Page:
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emissions factors for PM2.5. The error bars show the uncertainty in the location and presence of

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binding regulations affecting emissions from the chemical manufacturing sector (SI Section 4.0)

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and Tables S4-S7.

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Quantifying the air emission damages of drinking water treatment processes can also assist in compliance technology selection. Of the two compliance options for PFOA/PFOS

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removal, reverse osmosis is the highest damage alternative (Figure 3). Using reverse osmosis to

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comply with the PFOA/PFOS standards imposes air emission damages of $1.2 billion annually

300

(in 2014$). The use of GAC to achieve compliance with PFOA/PFOS imposes air emission

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damages of $205 million/yr (in 2014$), a sixth of the damages from reverse osmosis. The

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primary source of air emission damages from RO is the electricity used to drive the process,

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rather than from emissions embedded in chemical consumption. In contrast, granular activated

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carbon leads to more damages from chemical manufacturing than reverse osmosis, with

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subsequently more uncertainty.

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Reverse osmosis and granular activated carbon have different removal efficiencies for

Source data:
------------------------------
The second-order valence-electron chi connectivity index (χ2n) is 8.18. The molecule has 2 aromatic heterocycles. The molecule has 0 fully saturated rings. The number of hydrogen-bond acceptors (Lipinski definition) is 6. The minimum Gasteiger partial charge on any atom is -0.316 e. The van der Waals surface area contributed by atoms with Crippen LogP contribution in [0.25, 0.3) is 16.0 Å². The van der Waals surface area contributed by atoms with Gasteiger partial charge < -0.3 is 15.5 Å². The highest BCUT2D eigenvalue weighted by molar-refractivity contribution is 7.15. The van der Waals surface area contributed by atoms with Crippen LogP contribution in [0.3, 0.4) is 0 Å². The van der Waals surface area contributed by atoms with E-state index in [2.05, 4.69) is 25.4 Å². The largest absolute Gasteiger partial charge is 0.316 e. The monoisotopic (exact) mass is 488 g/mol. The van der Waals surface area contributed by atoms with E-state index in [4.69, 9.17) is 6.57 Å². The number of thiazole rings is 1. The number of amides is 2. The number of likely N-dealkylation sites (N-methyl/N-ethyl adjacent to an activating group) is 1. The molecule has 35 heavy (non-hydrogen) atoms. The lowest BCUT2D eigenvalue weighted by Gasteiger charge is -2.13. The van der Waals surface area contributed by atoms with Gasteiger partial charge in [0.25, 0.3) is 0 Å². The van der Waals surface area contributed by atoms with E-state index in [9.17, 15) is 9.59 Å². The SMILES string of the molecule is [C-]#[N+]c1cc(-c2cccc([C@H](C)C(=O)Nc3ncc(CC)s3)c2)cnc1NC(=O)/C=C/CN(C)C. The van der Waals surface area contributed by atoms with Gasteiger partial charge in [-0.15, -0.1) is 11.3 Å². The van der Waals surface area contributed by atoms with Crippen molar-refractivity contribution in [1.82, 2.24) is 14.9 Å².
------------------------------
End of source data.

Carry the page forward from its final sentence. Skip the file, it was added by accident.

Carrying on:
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PFOA/PFOS, with RO producing higher quality water. This sets up trade-off between reducing

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health risks from PFOA/PFOS in drinking water and minimizing the environmental and health

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risks from criteria air pollutants and greenhouse gasses. To account for this additional $1.0

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billion in air emission damages annually, reverse osmosis would need to save an additional 120

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statistical lives through PFOA/PFOS concentration reduction. These additional statistical lives

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could also be saved by the co-benefits of RO by producing higher quality water.

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3.4 Future Air Emission Damages from Electricity Consumed in Drinking Water Treatment

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Figure 4. Projected air emission damages from electricity generated to treat US drinking water

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with the baseline treatment train and the additional emissions that result from compliance with

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current and proposed drinking water standards. The grid mix follows the AEO 2017 Reference

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case with the Clean Power Plan. Forecasts for the AEO 2017 Reference case without the Clean

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Power Plan and the High oil and gas resource and technology scenario differ by less than 7%

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(details reported in SI Section 7.0). N.B. That this figure does not include damages resulting

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from the electricity consumed during chemical manufacturing.

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As the grid evolves to rely less on fossil fuel sources, damages from air emissions are

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expected to decrease (Figure 4). By 2050, annual damages associated with emissions from

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electricity generation that result from compliance with these six standards decreases by $19

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million per year from the 2015 level of $40 million. This reduction in damages from electricity

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will lower the required benefits presented in Table 2 to achieve net benefits from these drinking

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water rules. Projected air emission damages for two alternative electricity grid scenarios,